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Strange Divinity

Strange Divinity

Directed by Carlos Marcelin | Review by Nabadipa Talukder

“Trying to understand the way nature works involves a most terrible test of human reasoning ability. It involves subtle trickery, beautiful tightropes of logic on which one has to walk in order not to make a mistake in predicting what will happen. The quantum mechanical and the relativity ideas are examples of this.” – Richard Feynman.

Quantum mechanics is and always has been an elusive subject. The unpredictability of how humans work, of how nature works and all of its anomalies and to be able to predict with accuracy the outcome, is an infinitesimal part of it. Every situation has infinite possibilities and outcomes. And of all those infinite possibilities you choose one and that one choice changes the entire course of your life. If it were possible to choose your destiny and choose at every situation the most favorable result, then the unpredictability of life would completely disappear. What if there existed a device, which could decipher all of the outcomes beforehand and you could choose the situation of your liking? What if you could alter the stream of time, make it do your bidding?

The film begins with the invention of the device, the C – Nitizer, by Professor Otto Von Grunberg who works for the FBI in the Department of Quantum mechanics. He is helped by Sally the Demi-god who helps him with his book of knowledge; she is sent by Orb Nadia who is a higher state of being, free from the shackles of time to assist humankind with this power as humans can only sense time in a linear fashion.

The story that ensues is one that will stimulate and keep you guessing the fate of the protagonist. The film dances between the realm of mysticism and the living world, mixing the obscure with real. Since the film has no dialogue, the onus of the storytelling falls completely on the visuals, acting and the background score. And it doesn’t fail to match your expectations as it manages to thrill and enthrall you with its visuals and keep your attention fixed. The film is monochrome for the most part of its narrative, which is the part where the act of the main protagonist is in play, but there are bursts of psychedelic colors in a kaleidoscope-like fashion and sepia tones depending on the character present on the screen. The colors and abstractions used have a very seventies vibe to it.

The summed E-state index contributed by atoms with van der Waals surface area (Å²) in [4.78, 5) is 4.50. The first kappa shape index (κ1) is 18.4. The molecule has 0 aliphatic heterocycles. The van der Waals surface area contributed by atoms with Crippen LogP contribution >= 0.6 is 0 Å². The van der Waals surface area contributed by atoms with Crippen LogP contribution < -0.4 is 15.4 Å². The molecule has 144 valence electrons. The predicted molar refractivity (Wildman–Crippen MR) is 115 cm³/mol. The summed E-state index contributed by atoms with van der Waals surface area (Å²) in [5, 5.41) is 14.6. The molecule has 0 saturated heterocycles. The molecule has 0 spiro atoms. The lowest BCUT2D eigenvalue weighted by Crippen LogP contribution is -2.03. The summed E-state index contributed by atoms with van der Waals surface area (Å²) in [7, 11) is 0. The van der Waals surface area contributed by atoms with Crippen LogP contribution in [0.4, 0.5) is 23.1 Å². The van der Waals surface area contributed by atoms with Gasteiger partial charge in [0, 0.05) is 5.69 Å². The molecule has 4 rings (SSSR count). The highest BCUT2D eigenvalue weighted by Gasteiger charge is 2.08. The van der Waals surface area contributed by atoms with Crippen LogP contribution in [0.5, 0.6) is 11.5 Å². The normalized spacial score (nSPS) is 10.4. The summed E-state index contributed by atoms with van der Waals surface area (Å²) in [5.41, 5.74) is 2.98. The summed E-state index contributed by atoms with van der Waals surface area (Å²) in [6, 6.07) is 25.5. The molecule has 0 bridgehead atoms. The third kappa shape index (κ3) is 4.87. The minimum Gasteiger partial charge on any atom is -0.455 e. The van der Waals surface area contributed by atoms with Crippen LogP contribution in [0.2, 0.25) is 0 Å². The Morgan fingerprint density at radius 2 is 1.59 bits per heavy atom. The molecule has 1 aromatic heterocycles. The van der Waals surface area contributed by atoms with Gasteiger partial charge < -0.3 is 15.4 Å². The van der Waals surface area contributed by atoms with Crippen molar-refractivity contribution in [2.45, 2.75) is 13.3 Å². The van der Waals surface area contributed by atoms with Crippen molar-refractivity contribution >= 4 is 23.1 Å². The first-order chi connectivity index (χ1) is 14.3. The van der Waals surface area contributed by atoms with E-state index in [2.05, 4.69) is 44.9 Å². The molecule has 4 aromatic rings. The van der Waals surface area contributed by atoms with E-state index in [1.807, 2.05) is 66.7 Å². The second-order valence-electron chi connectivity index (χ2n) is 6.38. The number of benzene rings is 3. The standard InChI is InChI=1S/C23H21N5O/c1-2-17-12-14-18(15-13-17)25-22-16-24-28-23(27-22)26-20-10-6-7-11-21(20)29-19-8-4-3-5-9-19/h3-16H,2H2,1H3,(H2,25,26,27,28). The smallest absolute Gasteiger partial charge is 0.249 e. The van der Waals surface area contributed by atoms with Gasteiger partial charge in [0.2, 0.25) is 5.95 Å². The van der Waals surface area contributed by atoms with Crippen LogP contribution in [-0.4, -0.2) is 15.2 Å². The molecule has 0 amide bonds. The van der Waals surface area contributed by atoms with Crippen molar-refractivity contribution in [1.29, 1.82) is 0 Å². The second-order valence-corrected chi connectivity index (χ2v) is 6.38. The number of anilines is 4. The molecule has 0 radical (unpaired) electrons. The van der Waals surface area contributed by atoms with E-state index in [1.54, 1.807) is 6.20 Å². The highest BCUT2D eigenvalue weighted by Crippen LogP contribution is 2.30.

The characters in the film are very distinct and eccentric, even. The cast is small and even though the omission of dialogues, they manage to effectively bring the story to life without making you miss the undertones of a conversation. The protagonist, Otto Jr., has managed to emote effectively without making it seem over the top or obtuse. The Demi-Goddess Sally is the one guiding the protagonist’s path through the whole journey, while Goddess Destiny plays along with the story making it dreamlike. Even though the production value of the film doesn’t seem very high, the storytelling and the acting makes the film what it is.

The music in this film plays a very important role as the entire film runs on the different songs and the background score. The genre of the music is rock and one would think that it impedes the storytelling, rather it helps facilitate the journey of the film. Through the songs you learn more about the characters, the situations that they are in, the emotions that they are going through and the background story.

This is a film which even after the credits makes you pause and ponder about life and how much we don’t appreciate the fact that life can be unpredictable. Yes, sometimes life doesn’t go our way, but in moments of happiness, we find joy like we’ve never known before. If life got predictable would you be able to feel the full extent of euphoria that you are supposed to feel? How would it feel to have everything go your way? Would you still be able to appreciate fully, anything good that happens? Would life’s experiences like this be as fascinating and attractive or would it just turn monotonous? What if a device this dangerous, fell into the wrong hands? Surely, it would lead to a catastrophe.

The way the story plays out with the music in the background is fascinating to watch as the director has played with the visuals beautifully. It’s a bizarre rock opera without dialogues interspersed with a mirage of colors and filters that bind cohesively, bringing out the narrative making it surreal and thought-provoking.


Dr. Nabadipa Talukder is a doctor by profession with a passion for creative writing and has been into digital content writing for almost 5 years now. She practiced as a dental professional for two years in Kolkata before she quit her job in order to pursue a career in writing. Nabadipa was exposed to the freedom to write for various fronts which opened up her mind and introduced her to the world of screenplay and script writing. She wishes to travel and understand various cultures and wishes to write their stories.

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